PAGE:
What Is Phishing Email Scams and How to Avoid Them
Table of contents
- What is phishing in a nutshell?
- What are the phishing techniques?
- Spear phishing
- Clone phishing
- Pop-up phishing
- Search engine phishing
- Pharming or DNS poisoning
- Business Email Compromise (BEC)
- How to protect yourself from phishing attacks
- What to do if you suspect a phishing attack
- How to report phishing scams
- How to prevent phishing attacks
- How to avoid phishing attacks
Will you recognize a phishing email when you see one?
Scammers often send emails or text messages to their victims to trick them into handing over sensitive information. And if you’re not attentive enough, you may just get hooked.
A phishing link may lead to the download of a malicious file or app, capable of infecting your device with viruses. One of the best ways to stay safe is by installing Clario. Clario will tell you if a link you're about to click is infected, and protect you from viruses if you've clicked it anyway. Get Clario today to see how the tool works, no strings (or credit cards) attached.
What is phishing in a nutshell?
Phishing is a criminal activity used by scammers to obtain private information such as account login details or credit card numbers through malicious emails, calls, or text messages. The term itself was coined around 1995 when hackers started stealing America Online (AOL) account details en masse by luring users into disclosing their credentials, just like fishers do. Hackers traditionally substitute f with ph, so ‘fishing’ became ‘phishing’.
The way phishers behave is predictable. The information they usually try to get out of you includes:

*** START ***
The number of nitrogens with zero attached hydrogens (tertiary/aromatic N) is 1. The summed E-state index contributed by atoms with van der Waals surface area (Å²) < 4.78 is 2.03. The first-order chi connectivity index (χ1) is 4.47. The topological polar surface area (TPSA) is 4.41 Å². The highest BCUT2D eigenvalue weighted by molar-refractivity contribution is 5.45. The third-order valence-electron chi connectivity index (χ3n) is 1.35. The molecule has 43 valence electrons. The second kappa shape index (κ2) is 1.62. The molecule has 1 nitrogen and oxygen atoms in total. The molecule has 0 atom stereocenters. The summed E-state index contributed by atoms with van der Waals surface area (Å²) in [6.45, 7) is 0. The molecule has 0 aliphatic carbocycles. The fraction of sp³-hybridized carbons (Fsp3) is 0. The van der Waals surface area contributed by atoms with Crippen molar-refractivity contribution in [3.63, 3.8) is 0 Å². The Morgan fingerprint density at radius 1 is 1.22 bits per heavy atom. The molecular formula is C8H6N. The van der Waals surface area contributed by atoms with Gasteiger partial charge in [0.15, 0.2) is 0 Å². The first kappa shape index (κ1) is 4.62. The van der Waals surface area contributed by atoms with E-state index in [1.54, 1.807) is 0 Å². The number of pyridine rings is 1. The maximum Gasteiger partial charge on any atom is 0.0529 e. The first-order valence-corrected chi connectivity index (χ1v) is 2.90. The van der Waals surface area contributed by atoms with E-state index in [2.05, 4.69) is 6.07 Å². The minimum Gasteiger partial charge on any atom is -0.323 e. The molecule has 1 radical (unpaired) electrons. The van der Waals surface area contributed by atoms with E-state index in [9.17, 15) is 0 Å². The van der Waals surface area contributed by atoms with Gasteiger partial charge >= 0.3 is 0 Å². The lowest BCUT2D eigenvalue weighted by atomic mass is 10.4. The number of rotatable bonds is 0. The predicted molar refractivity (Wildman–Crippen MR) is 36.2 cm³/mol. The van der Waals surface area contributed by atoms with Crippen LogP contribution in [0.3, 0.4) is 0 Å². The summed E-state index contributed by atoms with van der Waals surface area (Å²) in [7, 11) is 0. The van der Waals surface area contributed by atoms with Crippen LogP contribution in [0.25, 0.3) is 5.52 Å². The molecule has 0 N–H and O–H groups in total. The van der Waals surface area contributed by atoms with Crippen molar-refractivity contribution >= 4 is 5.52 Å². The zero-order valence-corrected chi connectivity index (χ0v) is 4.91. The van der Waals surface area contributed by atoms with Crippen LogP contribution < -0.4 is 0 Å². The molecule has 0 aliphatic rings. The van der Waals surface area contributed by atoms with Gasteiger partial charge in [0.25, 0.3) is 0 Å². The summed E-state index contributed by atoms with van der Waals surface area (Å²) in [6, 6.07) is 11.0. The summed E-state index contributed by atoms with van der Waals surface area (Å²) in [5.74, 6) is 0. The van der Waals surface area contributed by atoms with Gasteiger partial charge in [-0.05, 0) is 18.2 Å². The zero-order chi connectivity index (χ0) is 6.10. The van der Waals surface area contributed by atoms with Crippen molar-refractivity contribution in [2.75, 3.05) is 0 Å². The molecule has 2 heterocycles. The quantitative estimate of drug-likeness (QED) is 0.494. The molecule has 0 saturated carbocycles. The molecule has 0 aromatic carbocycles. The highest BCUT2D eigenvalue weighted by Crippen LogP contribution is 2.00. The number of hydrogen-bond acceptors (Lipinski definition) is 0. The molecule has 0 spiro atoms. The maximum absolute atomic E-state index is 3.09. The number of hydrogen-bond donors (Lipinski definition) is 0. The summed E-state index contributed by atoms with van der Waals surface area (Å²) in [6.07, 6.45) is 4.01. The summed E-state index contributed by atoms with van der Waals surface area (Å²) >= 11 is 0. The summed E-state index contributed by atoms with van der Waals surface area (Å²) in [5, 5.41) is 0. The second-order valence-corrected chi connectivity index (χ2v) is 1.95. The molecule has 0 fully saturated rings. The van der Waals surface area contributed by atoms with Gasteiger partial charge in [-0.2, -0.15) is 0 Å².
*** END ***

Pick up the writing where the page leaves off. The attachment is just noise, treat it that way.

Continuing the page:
- Full name
- Full address
- Date of birth
- Bank account number
- Credit card number and security code
- Social Security Number
- Online account passwords
- Answers to any security questions like your mother’s maiden name
For example, you might receive an email that allegedly comes from your bank or credit organization, stating there are issues with your account that need your immediate attention. Or else…
A common phishing email might look like this:
From: Customer Support Team firstname.lastname@example.org
Topic: Your bank account is on hold pending further verification!
We have noted some suspicious activity with your account within the last 24 hours and have put all transactions on hold until further approval.
Please log in at your earliest convenience to resolve the matter using this account recovery link. You will not be able to access the account until the restrictions are removed.
Looking forward to your prompt action,
Your Customer Support Team
The telltale signs that indicate this spoof email is, in fact, fake mail include:
- Alerting topic
- Spoofed email headers to make you trust this email came from your bank
- General greeting, not by your name or surname
- Vague explanations of having some issues without any details
- Providing a link you must click
- Creating a sense of urgency to make you act without thinking
While you cannot entirely avoid phishing emails, the best course of action when dealing with them is to stop and think — the one thing phishers don’t want you to do.
- First of all, your bank, credit company, or any other law-abiding entity will never ask for your Social Security Number, card PIN, or CVV2 code via email, phone, or text message.